Robert Mounsey, MD
Toronto Facial Plastic Surgeon
5.0 out of 5 stars 7 reviews

Revision rhinoplasty - breathing and aesthetic issues

+2

Revision rhinoplasty is one of the most complicated procedures in facial plastic surgery. As such, it would require a personal examination and counseling by an experienced surgeon to determine if it is right for you. Certainly, if you are having breathing issues, a combined functional and aesthetic revision may be necessary.

After having had two revisions (three surgeries), it is best that you seek someone with extensive experience in revision rhinoplasty specifically. You may require any of a number of techniques to rebuild/repair your nose--someone with experience can help guide you through this and determine if you are a candidate for this procedure.

Best of luck to you.

Sam Most, MD
Bay Area Facial Plastic Surgeon
5.0 out of 5 stars 32 reviews

Redo Rhinoplasty

+2

Redo rhinoplasties are extremely challenging. In the cosmetic world they may be one of the most difficult things we do. It is impossible to say without a close examination and history if there are things that can be improved.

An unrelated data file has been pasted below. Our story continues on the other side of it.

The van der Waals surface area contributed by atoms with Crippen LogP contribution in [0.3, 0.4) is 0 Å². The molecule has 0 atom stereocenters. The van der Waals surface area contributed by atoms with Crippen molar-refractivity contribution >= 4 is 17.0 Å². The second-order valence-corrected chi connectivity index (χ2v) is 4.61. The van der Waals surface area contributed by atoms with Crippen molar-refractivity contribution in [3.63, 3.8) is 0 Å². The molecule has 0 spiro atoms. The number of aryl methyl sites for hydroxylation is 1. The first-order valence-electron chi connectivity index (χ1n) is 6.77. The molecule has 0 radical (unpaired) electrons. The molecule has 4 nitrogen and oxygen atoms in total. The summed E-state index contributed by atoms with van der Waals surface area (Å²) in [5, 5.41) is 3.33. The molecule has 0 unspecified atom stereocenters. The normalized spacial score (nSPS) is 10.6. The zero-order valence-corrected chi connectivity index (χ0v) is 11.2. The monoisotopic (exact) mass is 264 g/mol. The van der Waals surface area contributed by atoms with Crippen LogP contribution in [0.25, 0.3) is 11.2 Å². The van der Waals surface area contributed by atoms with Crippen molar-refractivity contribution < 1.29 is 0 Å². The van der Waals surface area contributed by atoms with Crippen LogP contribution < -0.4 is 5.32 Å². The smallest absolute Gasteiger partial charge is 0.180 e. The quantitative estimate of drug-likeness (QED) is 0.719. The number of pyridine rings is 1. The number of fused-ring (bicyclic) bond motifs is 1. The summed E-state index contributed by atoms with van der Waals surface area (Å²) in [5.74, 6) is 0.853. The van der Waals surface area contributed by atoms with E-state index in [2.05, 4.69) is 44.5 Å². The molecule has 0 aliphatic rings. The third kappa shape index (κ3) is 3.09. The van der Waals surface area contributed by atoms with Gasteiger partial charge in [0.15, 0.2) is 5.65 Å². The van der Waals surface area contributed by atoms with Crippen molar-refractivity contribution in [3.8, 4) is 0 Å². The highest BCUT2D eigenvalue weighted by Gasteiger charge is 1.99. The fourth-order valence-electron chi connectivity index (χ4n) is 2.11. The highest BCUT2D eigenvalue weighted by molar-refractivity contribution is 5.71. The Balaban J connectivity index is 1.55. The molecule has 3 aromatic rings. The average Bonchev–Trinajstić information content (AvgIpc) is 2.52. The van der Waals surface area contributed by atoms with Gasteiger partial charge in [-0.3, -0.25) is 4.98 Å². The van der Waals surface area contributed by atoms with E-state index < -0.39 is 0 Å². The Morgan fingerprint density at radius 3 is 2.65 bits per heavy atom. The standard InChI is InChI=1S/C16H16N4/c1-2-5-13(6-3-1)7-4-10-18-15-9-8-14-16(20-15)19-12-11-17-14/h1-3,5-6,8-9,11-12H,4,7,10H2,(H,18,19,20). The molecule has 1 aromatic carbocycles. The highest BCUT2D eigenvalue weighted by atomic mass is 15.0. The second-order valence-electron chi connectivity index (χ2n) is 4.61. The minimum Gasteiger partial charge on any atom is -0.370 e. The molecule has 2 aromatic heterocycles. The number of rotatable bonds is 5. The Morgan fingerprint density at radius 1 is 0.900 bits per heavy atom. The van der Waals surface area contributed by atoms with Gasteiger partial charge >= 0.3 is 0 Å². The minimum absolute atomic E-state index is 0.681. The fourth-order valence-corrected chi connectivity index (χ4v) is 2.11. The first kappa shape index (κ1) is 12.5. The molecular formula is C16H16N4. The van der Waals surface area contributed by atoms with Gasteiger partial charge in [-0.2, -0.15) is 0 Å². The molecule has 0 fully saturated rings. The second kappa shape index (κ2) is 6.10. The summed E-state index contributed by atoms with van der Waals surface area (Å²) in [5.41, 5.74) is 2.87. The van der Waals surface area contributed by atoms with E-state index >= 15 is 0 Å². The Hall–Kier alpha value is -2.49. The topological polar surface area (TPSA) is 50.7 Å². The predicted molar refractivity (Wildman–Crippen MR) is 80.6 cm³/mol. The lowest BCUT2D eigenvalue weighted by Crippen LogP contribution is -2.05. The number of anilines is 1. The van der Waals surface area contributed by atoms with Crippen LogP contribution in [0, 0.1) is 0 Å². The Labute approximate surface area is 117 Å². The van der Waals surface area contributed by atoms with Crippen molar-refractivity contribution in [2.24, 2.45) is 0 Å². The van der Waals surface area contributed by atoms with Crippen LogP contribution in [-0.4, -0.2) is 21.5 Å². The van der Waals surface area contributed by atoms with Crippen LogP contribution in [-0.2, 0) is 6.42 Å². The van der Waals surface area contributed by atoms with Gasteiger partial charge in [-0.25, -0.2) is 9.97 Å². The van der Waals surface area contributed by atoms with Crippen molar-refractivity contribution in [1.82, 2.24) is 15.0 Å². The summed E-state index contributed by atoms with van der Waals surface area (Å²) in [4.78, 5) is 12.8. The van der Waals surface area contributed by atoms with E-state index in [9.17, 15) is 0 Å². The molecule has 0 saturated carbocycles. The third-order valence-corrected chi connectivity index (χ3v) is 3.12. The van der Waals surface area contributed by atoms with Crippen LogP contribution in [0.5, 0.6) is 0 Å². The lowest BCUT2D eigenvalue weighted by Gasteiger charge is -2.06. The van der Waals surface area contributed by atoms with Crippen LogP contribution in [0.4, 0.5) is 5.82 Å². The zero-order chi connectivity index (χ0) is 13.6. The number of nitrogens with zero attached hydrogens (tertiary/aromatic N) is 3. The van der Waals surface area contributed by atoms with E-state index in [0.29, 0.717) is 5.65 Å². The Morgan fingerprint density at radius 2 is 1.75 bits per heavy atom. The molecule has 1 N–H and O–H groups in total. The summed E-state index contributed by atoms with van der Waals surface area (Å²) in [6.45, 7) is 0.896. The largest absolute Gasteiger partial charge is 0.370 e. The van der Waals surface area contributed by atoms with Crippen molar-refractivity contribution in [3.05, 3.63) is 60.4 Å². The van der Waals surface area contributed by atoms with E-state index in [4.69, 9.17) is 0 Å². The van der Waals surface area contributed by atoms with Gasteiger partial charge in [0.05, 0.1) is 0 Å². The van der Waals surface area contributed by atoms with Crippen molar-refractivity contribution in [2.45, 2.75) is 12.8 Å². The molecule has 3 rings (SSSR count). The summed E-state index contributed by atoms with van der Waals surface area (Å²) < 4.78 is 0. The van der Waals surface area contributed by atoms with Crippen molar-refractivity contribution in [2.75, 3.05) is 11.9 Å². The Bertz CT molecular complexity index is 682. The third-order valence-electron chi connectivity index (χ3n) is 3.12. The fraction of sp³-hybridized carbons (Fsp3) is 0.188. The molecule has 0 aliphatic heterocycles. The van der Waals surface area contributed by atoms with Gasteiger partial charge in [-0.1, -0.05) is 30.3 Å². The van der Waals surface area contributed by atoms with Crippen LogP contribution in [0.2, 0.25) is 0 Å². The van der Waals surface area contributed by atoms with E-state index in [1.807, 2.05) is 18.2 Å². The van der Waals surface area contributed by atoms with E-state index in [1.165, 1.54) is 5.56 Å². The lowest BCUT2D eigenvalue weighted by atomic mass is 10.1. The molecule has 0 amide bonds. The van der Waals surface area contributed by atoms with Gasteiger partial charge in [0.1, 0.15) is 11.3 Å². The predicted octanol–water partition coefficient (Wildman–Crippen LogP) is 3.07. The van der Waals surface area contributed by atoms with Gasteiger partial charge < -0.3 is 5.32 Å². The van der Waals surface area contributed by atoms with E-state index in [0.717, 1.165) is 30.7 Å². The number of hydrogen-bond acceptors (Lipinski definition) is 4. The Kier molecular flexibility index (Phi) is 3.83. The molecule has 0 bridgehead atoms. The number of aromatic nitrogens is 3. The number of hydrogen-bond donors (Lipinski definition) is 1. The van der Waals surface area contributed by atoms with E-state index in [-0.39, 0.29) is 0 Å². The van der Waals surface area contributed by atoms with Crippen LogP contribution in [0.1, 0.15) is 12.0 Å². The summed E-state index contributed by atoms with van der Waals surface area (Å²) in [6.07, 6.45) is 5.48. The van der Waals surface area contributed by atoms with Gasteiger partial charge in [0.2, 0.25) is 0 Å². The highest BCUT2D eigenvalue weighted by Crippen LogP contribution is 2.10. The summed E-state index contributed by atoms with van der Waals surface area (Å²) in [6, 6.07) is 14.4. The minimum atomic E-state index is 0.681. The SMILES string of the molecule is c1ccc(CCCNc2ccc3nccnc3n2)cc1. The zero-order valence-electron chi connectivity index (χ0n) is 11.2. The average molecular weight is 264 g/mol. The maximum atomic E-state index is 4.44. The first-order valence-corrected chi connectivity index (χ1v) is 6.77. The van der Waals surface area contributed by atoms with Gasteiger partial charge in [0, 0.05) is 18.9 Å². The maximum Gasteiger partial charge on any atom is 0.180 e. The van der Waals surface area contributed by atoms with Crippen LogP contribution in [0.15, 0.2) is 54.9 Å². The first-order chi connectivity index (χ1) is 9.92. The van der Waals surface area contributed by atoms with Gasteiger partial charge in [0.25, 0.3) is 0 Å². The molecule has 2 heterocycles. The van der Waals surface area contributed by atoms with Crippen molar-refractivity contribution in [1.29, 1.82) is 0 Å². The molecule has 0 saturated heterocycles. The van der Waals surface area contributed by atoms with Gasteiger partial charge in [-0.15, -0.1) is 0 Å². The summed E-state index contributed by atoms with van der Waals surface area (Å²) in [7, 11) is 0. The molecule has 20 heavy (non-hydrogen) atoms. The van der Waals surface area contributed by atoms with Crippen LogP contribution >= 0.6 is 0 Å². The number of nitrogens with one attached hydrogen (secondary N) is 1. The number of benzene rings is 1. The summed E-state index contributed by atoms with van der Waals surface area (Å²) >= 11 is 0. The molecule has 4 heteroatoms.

While a board certified plastic surgeon is always a good place to start, it is reasonable at your third surgery to go to someone with world renown experience. People like Jack Gunter in Texas or Nick Tabbal in NY - there are literally just a handful of kind of "super experts" that you may want to consider.

I have spent some time training with Nick Tabbal in Manhattan years ago and have nothing but positive things to say about his re-do rhinos.

This is not to say that any plastic surgeon cannot make things better but each subsequent surgery creates more scar tissue, weakens support and vascularity of your nasal structures and can create more problems if you don't get a home run. In my San Francisco practice we routinely see and operate on re-do's but are not above referring out very challenging ones (3rd, 4th, 5th redo).

I hope this helps.

Steven Williams, MD

Steven H. Williams, MD
San Francisco Plastic Surgeon
4.5 out of 5 stars 23 reviews